GRANHOLM: Well -- I mean maybe that -- maybe people will think that's a good thing, but when you, when you need somebody -- when you need people there to advise you on the most intricate and difficult scientific issues that you've got to follow through on as a president. And you don't have people there who have that expertise, then you are in a world --
LEWIS: It's a great argument for confirming Sessions tomorrow.
LORD: It was said that -- Governor, you said this tonight and I heard this --
COOPER: By the way, I'm sorry Dana Boente, is the new acting attorney general, U.S. attorney from eastern district of Virginia, I'm told. Dana Boente. We'll get you more information on her soon as we have -- LORD: But you said this --
COOPER: -- excuse me, on him.
LORD: And I've heard this from a number of people. That well something like this will only antagonize ISIS. Yeah, I have to tell you, this sound exactly like -- Neville Chamberlain telling Winston Churchill, if you would only shut up, Hitler could be controlled. No, Hitler was Hitler, ISIS is ISIS, they're beheading people.
GRANHOLM: But you are calling John McCain, a Neville Chamberlain, you're calling Lindsey Graham, a Neville Chamberlain. You're calling people who have been in this, who understand that the reaction is out there and who have been looking at this websites and --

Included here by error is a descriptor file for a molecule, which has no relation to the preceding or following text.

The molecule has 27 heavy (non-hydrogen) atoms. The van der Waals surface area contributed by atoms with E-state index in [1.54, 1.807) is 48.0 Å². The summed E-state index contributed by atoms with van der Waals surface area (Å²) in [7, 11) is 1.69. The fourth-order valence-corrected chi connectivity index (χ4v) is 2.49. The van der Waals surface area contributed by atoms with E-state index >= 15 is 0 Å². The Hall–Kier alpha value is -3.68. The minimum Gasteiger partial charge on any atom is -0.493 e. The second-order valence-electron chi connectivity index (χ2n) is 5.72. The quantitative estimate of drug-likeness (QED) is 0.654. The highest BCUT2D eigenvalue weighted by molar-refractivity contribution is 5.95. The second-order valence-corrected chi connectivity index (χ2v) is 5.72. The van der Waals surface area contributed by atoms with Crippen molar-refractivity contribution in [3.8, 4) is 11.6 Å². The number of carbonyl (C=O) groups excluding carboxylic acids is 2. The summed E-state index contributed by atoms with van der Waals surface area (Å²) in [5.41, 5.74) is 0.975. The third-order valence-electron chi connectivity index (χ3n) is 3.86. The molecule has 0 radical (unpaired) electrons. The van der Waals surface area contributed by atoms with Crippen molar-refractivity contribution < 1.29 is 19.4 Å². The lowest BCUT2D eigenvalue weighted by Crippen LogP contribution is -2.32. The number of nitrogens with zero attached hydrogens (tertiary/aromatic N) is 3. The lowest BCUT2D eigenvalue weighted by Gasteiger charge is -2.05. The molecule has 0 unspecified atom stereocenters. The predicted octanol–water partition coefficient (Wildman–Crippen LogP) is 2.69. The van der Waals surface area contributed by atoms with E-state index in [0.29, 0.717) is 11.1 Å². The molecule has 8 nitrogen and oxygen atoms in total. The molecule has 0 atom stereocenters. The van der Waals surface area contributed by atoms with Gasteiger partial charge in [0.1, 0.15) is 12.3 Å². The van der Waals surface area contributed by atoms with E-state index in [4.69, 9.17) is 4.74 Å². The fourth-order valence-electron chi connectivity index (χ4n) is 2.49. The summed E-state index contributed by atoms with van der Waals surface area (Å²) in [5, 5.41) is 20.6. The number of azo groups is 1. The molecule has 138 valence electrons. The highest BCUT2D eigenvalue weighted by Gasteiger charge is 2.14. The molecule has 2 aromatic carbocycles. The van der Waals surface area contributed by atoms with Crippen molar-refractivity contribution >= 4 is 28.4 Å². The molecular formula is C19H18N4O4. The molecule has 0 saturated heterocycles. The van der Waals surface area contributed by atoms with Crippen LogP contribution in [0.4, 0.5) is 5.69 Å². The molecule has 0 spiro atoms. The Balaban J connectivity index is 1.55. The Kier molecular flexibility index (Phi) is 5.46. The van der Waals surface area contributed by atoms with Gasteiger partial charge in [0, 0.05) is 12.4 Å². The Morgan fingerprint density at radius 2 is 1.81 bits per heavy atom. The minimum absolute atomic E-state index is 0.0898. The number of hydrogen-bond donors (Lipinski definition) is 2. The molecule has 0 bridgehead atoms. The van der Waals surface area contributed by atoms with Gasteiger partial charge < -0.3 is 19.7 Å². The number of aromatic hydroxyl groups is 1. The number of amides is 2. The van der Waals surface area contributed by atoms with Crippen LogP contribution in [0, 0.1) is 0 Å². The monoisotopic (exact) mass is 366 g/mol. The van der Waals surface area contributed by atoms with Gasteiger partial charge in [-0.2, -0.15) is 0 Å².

COOPER: But you're making an argument, appeasement, there's a difference between appeasement and painting the entire Muslim world with a broad brush which plays exactly into the rhetoric of ISIS and these groups like al-Qaeda, want --
LORD: But Anderson, they were doing this before, Donald Trump, before Barack Obama was elected.
COOPER: They're trying to box the United States into a war against the entire Islamic world. The argument people who don't agree with his policy, is that -- this actually helps them do that.
LORD: I just think it's wrong. And I do think that this is based on the assumption that if we only don't do this, then they won't do that. That's just not so.
ROSEN: First of all, there is no evidence.
LIZZA: -- that are better and worse in terms of playing into the enemy's hands, right?
LORD: No, no.
ROSEN: You know, he picked countries where are terrorists have not come from. So that's number one. There are --
LORD: Hilary, just yesterday, an American soldier was killed in Yemen. What was he doing there? He was doing there to fight terrorism. What do you mean --
ROSEN: In Yemen, not in New York.
LORD: But it's all part of the same problem.